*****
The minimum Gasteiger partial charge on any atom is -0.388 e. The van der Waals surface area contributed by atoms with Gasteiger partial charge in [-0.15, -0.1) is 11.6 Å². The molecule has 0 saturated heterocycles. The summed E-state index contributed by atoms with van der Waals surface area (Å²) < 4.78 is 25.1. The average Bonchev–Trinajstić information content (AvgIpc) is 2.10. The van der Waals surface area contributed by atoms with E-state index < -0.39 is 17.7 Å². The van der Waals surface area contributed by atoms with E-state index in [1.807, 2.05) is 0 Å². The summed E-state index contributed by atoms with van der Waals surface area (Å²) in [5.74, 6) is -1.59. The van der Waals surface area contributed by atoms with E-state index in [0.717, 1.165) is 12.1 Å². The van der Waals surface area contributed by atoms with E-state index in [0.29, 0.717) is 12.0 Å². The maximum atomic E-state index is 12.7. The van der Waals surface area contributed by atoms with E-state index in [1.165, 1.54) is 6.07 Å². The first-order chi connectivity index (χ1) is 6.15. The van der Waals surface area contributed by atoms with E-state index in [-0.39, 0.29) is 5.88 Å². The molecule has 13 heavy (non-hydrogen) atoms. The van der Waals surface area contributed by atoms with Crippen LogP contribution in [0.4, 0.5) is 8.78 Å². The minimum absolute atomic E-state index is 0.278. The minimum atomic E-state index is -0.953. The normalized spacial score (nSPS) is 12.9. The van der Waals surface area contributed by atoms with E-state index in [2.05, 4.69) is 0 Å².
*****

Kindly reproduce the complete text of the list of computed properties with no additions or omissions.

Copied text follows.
The minimum Gasteiger partial charge on any atom is -0.388 e. The van der Waals surface area contributed by atoms with Gasteiger partial charge in [-0.15, -0.1) is 11.6 Å². The molecule has 0 saturated heterocycles. The summed E-state index contributed by atoms with van der Waals surface area (Å²) < 4.78 is 25.1. The average Bonchev–Trinajstić information content (AvgIpc) is 2.10. The van der Waals surface area contributed by atoms with E-state index < -0.39 is 17.7 Å². The van der Waals surface area contributed by atoms with E-state index in [1.807, 2.05) is 0 Å². The summed E-state index contributed by atoms with van der Waals surface area (Å²) in [5.74, 6) is -1.59. The van der Waals surface area contributed by atoms with E-state index in [0.717, 1.165) is 12.1 Å². The van der Waals surface area contributed by atoms with E-state index in [0.29, 0.717) is 12.0 Å². The maximum atomic E-state index is 12.7. The van der Waals surface area contributed by atoms with E-state index in [1.165, 1.54) is 6.07 Å². The first-order chi connectivity index (χ1) is 6.15. The van der Waals surface area contributed by atoms with E-state index in [-0.39, 0.29) is 5.88 Å². The molecule has 13 heavy (non-hydrogen) atoms. The van der Waals surface area contributed by atoms with Crippen LogP contribution in [0.4, 0.5) is 8.78 Å². The minimum absolute atomic E-state index is 0.278. The minimum atomic E-state index is -0.953. The normalized spacial score (nSPS) is 12.9. The van der Waals surface area contributed by atoms with E-state index in [2.05, 4.69) is 0 Å².